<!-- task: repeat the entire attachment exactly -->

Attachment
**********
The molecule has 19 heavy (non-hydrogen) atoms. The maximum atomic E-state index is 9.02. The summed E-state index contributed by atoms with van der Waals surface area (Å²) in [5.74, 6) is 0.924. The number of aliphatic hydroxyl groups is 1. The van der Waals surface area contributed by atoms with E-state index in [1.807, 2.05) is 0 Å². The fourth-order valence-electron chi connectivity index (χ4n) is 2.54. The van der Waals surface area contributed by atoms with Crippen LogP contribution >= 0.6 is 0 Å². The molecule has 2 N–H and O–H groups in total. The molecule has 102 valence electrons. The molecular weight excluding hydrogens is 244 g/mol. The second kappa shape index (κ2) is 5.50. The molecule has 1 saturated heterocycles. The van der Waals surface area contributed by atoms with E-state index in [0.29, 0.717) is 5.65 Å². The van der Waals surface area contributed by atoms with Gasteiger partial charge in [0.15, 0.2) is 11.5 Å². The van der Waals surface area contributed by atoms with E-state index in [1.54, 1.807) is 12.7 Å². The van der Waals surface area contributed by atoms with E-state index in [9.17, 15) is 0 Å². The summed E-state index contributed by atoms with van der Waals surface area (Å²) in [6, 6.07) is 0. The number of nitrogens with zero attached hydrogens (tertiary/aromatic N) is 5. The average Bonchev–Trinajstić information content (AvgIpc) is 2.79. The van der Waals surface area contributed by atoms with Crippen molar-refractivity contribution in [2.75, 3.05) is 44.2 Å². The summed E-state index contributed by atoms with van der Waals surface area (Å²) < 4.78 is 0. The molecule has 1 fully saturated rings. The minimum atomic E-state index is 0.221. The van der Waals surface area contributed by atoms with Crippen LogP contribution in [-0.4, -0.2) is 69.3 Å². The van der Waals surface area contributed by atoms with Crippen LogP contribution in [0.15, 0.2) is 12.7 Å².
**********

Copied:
The molecule has 19 heavy (non-hydrogen) atoms. The maximum atomic E-state index is 9.02. The summed E-state index contributed by atoms with van der Waals surface area (Å²) in [5.74, 6) is 0.924. The number of aliphatic hydroxyl groups is 1. The van der Waals surface area contributed by atoms with E-state index in [1.807, 2.05) is 0 Å². The fourth-order valence-electron chi connectivity index (χ4n) is 2.54. The van der Waals surface area contributed by atoms with Crippen LogP contribution >= 0.6 is 0 Å². The molecule has 2 N–H and O–H groups in total. The molecule has 102 valence electrons. The molecular weight excluding hydrogens is 244 g/mol. The second kappa shape index (κ2) is 5.50. The molecule has 1 saturated heterocycles. The van der Waals surface area contributed by atoms with E-state index in [0.29, 0.717) is 5.65 Å². The van der Waals surface area contributed by atoms with Gasteiger partial charge in [0.15, 0.2) is 11.5 Å². The van der Waals surface area contributed by atoms with E-state index in [1.54, 1.807) is 12.7 Å². The van der Waals surface area contributed by atoms with E-state index in [9.17, 15) is 0 Å². The summed E-state index contributed by atoms with van der Waals surface area (Å²) in [6, 6.07) is 0. The number of nitrogens with zero attached hydrogens (tertiary/aromatic N) is 5. The average Bonchev–Trinajstić information content (AvgIpc) is 2.79. The van der Waals surface area contributed by atoms with Crippen molar-refractivity contribution in [2.75, 3.05) is 44.2 Å². The summed E-state index contributed by atoms with van der Waals surface area (Å²) < 4.78 is 0. The molecule has 1 fully saturated rings. The minimum atomic E-state index is 0.221. The van der Waals surface area contributed by atoms with Crippen LogP contribution in [-0.4, -0.2) is 69.3 Å². The van der Waals surface area contributed by atoms with Crippen LogP contribution in [0.15, 0.2) is 12.7 Å².